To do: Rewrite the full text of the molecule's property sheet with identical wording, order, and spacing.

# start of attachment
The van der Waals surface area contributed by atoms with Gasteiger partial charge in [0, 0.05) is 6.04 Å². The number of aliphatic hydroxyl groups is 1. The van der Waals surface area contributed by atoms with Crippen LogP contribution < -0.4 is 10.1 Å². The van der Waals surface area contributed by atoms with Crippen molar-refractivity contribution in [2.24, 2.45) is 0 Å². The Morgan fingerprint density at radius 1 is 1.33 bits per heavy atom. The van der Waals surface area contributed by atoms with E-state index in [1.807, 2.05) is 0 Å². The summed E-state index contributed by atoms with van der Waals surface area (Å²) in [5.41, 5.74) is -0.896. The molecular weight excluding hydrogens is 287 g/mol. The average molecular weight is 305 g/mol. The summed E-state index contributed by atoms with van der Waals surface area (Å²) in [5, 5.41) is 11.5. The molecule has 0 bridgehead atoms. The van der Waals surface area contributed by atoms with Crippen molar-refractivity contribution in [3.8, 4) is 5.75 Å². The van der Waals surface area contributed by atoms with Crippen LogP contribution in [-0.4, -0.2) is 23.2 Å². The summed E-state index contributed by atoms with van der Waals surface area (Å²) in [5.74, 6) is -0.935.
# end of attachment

The van der Waals surface area contributed by atoms with Gasteiger partial charge in [0, 0.05) is 6.04 Å². The number of aliphatic hydroxyl groups is 1. The van der Waals surface area contributed by atoms with Crippen LogP contribution < -0.4 is 10.1 Å². The van der Waals surface area contributed by atoms with Crippen molar-refractivity contribution in [2.24, 2.45) is 0 Å². The Morgan fingerprint density at radius 1 is 1.33 bits per heavy atom. The van der Waals surface area contributed by atoms with E-state index in [1.807, 2.05) is 0 Å². The summed E-state index contributed by atoms with van der Waals surface area (Å²) in [5.41, 5.74) is -0.896. The molecular weight excluding hydrogens is 287 g/mol. The average molecular weight is 305 g/mol. The summed E-state index contributed by atoms with van der Waals surface area (Å²) in [5, 5.41) is 11.5. The molecule has 0 bridgehead atoms. The van der Waals surface area contributed by atoms with Crippen molar-refractivity contribution in [3.8, 4) is 5.75 Å². The van der Waals surface area contributed by atoms with Crippen LogP contribution in [-0.4, -0.2) is 23.2 Å². The summed E-state index contributed by atoms with van der Waals surface area (Å²) in [5.74, 6) is -0.935.